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EC 225 Return to REAL Service

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EC 225 Return to REAL Service

Old 24th Dec 2016, 21:14
  #121 (permalink)  
 
Join Date: Mar 2016
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Agreed. We'll possibly never have all the answers. The overall irony is that as much as we all are concerned with having the safest aircraft possible and operating it in the safest manner possible it always comes back to money. I say this in the sense that behind the safety talk, there is also the cutthroat requirement of having the most efficient aircraft in terms of what it can do for what it costs. If we all really wanted safer flying we'd slow down, carry less , ask for less, never push the envelope we are given and not worry about empty weight. Who among us has never looked at an airframe fitting that has cracked and thought" if they'd just made it out of steel or beefed it up just a bit, it wouldn't have cracked". Occasional tragic accidents are the price we seem to pay for leaving the ground in any kind of way that allow a company to make money. Not that there is anything wrong with that. I firmly believe everyone does their best when designing a transmission. There will always be risk attributable to this issue. It just has to be true (in my world) that every OEM knows in their financial hearts that nailing down a problem and fixing it to the point where, notwithstanding abuse of the parts (like falling off a truck), it will never happen again is so superior to covering up or inadequate fixes that they do what needs to be properly done. If that gearbox had 50 kilos more metal engineered into the critical parts I think nobody would notice the reduced capability. Unfortunately it seems that has to start in the design phase, not in the fix the problem phase.
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Old 25th Dec 2016, 01:38
  #122 (permalink)  
 
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roscoe1
Isn't the point here that even though the gearbox in the latest fatal crash was involved in a shipping accident, at least one other gearbox has failed in a similar fashion with no previous report of a transport incident?

Also the "money v 'Occasionally tragic accident' " conversation:
No one thinks we can do our job risk free. Many of us think we shouldn't be exposed to a KNOWN FAULT.
Lots of safety improvements have come paid for in blood. We don't fly in airliners with square windows for e.g.

The L2/EC225 transmission fault detection has been paid for in blood. Now we need a proper fix if anyone is expected to fly it again. In my opinion.
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Old 25th Dec 2016, 02:21
  #123 (permalink)  
 
Join Date: Apr 2005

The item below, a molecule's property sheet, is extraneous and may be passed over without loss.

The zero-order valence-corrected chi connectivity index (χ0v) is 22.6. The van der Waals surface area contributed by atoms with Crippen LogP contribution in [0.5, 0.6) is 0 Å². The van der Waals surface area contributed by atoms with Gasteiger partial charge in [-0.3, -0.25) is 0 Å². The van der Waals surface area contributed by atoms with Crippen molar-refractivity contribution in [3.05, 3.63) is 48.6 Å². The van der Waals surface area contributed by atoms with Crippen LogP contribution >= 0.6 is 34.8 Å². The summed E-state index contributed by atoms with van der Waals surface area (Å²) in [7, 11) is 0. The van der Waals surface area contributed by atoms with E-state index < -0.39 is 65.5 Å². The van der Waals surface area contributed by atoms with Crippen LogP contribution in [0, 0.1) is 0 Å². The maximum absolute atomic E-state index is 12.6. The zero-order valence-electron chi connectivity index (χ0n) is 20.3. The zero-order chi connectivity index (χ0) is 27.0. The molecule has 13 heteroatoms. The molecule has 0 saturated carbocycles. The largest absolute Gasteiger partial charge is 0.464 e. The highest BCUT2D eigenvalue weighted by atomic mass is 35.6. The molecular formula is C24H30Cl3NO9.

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A little Xmas levity.

Although it's an explanation of a different incident, this seems to be the explanitive model AH have adopted.

https://m.youtube.com/watch?v=3m5qxZm_JqM

Merry Xmas, and give thanks we are not flying people in a helicopter with an apparently known and unresolved fault.
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Old 25th Dec 2016, 23:29
  #124 (permalink)  
 
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Now we need a proper fix if anyone is expected to fly it again!

I have asked this question before....what is the "proper fix"?

How does one engineer a Detection System for a MGB that can detect, identify, and warn the Crew of every critical failure mode in advance of a catastrophic failure serious enough to cause a Fatal Event?
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Old 26th Dec 2016, 03:07
  #125 (permalink)  
 
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Originally Posted by SASless View Post
I have asked this question before....what is the "proper fix"?

How does one engineer a Detection System for a MGB that can detect, identify, and warn the Crew of every critical failure mode in advance of a catastrophic failure serious enough to cause a Fatal Event?
I think there is a difference between the above, {...warn crew of every critical failure mode in advance of a catastrophic failure....} and flying a machine with a known fault (rotor system detachment during flight) and a proven history of killing people due to that fault.

Like most of us, I have flown many different types (inc AS332, and EC225).
I can't think of another type currently flying that has suffered a catastrophic inflight break up, for an as yet undefined, let alone rectified reason. The report on the latest tragic crash has not even been finalized.

Examples (some of many)